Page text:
Protecting Tradition



Tatsuhito Imamura, one of the last kacchu-shi armor makers, epitomizes the connection between traditional Japanese design and the communities keeping the art alive for generations to come.

While the connection between a modern Mazda vehicle and ancient Japanese armor may not seem obvious, the two are nevertheless joined by a design philosophy in which form and function go hand in hand. Through the skilled work of Takumi craftsmen, emotion and practicality are combined, be it to embody the joy of driving or to survive the rigors of the feudal battlefield. While the Mazda Takumi breathe life into metal for driving communities around the world, it is communities themselves who are revitalizing the near-forgotten world of the armorer’s workshop.

“The role of the kacchu-shi has had to evolve.”


In a quiet, leafy suburb of Kyoto, Japan, in the shadow of an old forest where an ancient emperor lies entombed, the gentle tap, tap, tap of hammer on metal announces the presence of the artisanal tradition dating back centuries. This is the realm of the kacchu-shi and it’s here, in the armorer’s workshop, that a master craftsman is keeping the ancient skills alive.

It’s all in the details: Japanese armor was a “condensed representation of the various thoughts and feelings of the warriors,” Imamura explains.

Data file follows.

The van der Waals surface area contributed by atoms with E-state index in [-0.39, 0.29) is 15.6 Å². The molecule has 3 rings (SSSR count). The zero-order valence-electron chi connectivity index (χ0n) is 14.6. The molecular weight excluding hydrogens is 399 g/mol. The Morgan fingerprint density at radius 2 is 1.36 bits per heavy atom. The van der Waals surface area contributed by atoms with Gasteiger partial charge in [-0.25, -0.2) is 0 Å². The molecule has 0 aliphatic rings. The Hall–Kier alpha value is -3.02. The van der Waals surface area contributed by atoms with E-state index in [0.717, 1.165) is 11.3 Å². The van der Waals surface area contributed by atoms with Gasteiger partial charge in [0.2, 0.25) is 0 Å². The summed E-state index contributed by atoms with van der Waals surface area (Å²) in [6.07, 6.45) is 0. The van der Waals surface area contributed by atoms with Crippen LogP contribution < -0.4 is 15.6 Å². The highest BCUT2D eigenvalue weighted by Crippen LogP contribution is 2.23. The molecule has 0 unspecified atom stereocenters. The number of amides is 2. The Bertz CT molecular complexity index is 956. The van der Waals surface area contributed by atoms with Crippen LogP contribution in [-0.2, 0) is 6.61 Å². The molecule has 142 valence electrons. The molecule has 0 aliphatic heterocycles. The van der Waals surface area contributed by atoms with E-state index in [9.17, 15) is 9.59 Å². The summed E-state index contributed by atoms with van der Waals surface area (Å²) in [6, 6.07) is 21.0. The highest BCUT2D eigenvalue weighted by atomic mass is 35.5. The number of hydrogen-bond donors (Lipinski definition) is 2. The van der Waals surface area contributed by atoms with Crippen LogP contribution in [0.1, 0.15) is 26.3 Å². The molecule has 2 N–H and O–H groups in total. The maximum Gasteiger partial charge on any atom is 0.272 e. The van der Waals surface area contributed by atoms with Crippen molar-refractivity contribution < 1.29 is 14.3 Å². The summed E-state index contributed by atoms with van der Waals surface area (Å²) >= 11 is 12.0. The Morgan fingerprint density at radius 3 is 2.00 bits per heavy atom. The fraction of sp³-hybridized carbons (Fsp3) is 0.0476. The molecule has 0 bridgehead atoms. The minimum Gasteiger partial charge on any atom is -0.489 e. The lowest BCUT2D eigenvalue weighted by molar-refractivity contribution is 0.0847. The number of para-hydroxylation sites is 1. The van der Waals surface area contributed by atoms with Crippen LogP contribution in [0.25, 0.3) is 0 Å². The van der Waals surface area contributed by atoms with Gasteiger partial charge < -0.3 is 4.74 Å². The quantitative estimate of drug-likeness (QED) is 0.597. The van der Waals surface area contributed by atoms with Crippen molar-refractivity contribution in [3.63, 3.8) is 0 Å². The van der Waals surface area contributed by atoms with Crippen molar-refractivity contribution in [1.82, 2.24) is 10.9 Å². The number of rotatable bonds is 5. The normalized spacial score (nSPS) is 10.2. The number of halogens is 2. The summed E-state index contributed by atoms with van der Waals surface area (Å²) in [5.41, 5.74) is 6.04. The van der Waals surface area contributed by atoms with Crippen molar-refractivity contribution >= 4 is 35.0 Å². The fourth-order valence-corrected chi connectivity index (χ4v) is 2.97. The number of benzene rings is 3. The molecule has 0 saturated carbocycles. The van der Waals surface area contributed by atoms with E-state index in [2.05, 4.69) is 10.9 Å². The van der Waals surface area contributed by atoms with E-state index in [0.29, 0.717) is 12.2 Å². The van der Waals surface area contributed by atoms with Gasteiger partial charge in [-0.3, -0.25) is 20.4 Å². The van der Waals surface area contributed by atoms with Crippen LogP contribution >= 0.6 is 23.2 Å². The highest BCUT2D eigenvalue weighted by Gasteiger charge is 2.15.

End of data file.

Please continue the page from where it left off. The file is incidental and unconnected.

Tatsuhito Imamura is a fourth-generation armorer. His artist alias, Heian Ju Issui, roughly translates as ‘the one residing in the ancient capital,’ and the title places him clearly in a line of Kyoto master craftsmen. That Japan, like Mazda, respects its master craftsmen goes without question, but how does a maker of medieval combat equipment align with the 21st century?

“The role of the kacchu-shi has had to evolve,” explains Imamura. “The work has come to involve the creation of replicas of ancient armor, repair of cultural properties for museums, and the creation of smaller ceremonial pieces for the sekku festivals [national holidays to celebrate the happiness and health of children] and as interior decoration. Armorers are either those descended from ancient armorsmiths, or artisanal craftsmen who took up the craft after World War Two. I fit into the latter group.”

The shift from armor as necessary battlefield protection to desirable decorative ornament is not a new concept. During the peace of the Edo period (1615-1868), when it became evident that armor was unlikely to be used in actual combat, it began to be produced and perceived as an artifact—a thing of beauty. “Our company was founded in 1925, but our methods and processes are ancient,” Imamura explains. “We create ornamental armor, and this is a massive team effort, as we have artisanal craftsmen from all across Japan.”

Imamura’s work is appreciated across generations and passed down from parents to children. “Crafts made from carefully selected, high-quality materials develop a deep meaning over time,” Imamura explains. “A helmet will age as your child grows, and over time it will become a one-of-a-kind ornament that cannot be found anywhere else.”

“We must teach through experience and create a passion.”


Just as a Mazda vehicle rolling off the production line is a pure composite of Takumi skills—from initial clay modeling to fabric and metalwork—there are several steps that the kacchu-shi must follow. Fabrication, making steel or copper plates; decoration, with gold leaf or plating; and finishing, the final assembly of the armor.